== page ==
Several distinct properties of the IgE repertoire determine effector cell degranulation in response to allergen challenge

Department of Experimental Immunology, ALK-Abelló A/S, Hørsholm, Denmark.
The Journal of allergy and clinical immunology (Impact Factor: 12.05). 07/2008; 122(2):298-304. DOI: 10.1016/j.jaci.2008.05.026
Source: PubMed

ABSTRACT On cross-linking of receptor-bound IgE antibodies by allergens, effector cells (basophils and mast cells) involved in type I allergic reactions degranulate and release the potent chemical mediators stored inside their granules. Total and allergen-specific IgE concentrations, IgE affinity for allergen, and IgE clonality are all distinct properties of allergic patients' IgE repertoires. However, the inability to isolate individual IgE antibodies from allergic patients' sera presents a major barrier to understanding the importance of patient-specific IgE repertoires for the manifestation and severity of allergic symptoms.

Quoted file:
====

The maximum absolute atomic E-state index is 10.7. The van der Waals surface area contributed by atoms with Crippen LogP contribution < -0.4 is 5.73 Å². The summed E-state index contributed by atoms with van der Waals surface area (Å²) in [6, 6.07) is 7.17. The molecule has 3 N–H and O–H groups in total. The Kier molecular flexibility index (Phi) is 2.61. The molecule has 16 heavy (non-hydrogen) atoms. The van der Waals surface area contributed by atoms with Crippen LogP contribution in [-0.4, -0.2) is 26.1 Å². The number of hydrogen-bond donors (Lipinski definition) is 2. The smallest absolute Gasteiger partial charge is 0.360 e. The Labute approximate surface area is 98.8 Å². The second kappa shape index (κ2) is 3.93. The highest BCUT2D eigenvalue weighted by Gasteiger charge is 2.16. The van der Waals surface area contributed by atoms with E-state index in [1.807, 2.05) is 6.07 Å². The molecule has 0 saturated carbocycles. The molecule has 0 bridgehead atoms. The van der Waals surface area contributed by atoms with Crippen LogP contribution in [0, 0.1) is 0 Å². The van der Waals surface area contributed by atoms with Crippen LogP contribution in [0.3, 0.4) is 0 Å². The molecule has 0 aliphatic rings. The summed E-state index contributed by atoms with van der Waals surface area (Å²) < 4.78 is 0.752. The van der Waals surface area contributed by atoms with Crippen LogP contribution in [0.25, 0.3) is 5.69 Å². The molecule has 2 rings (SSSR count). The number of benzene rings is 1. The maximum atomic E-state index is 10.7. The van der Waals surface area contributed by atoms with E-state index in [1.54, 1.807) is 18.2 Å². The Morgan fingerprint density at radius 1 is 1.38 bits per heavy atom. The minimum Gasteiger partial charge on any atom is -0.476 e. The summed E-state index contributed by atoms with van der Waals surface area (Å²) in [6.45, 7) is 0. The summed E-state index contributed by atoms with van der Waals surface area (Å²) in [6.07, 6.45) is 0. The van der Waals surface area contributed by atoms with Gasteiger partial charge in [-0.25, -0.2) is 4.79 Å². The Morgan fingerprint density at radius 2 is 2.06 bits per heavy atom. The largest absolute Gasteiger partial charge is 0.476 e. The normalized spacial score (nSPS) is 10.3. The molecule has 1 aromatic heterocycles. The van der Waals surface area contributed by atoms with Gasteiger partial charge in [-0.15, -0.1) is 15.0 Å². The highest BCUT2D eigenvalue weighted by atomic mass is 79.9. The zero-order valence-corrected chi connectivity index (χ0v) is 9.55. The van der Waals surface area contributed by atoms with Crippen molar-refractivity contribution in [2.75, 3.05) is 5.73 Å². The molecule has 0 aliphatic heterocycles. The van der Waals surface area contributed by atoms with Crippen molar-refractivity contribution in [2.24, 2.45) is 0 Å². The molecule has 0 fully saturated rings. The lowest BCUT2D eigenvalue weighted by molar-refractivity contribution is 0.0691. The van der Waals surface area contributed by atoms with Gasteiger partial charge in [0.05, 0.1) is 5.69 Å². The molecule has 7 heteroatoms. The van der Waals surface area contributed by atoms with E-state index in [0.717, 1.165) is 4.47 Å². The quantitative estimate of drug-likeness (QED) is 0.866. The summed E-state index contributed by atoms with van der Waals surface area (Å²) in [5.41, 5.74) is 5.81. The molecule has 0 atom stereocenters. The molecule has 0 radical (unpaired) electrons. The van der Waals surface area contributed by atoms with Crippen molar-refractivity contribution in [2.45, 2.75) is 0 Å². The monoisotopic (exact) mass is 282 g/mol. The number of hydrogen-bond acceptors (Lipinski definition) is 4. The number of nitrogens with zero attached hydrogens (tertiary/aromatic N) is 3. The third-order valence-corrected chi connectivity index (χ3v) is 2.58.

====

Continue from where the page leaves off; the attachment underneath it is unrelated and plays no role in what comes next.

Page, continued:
We sought to investigate how individual properties of an IgE repertoire affect effector cell degranulation.
A panel of recombinant IgE (rIgE) antibodies specific for the major house dust mite allergen Der p 2 was developed and characterized in regard to Der p 2 affinity, as well as Der p 2 epitope specificity, by using surface plasmon resonance technology. Human basophils were sensitized with different combinations of rIgEs, and degranulation responses were measured by means of flow cytometry after challenge with Der p 2.
A total of 31 Der p 2-specific rIgEs were produced. They bound a total of 9 different Der p 2 epitopes in the affinity range (K(D) value) of 0.0358 to 291 nM. Factors increasing human basophil degranulation were increased total IgE concentrations, increased concentrations of allergen-specific IgE relative to non-allergen-specific IgE, more even concentration of individual allergen-specific IgE clones, increased IgE affinity for allergen, and increased number of allergen epitopes recognized by the IgE repertoire (increased IgE clonality).
This study demonstrates how distinct properties of the IgE repertoire, such as total and allergen-specific IgE antibody concentration, IgE affinity, and IgE clonality, affect effector cell degranulation.

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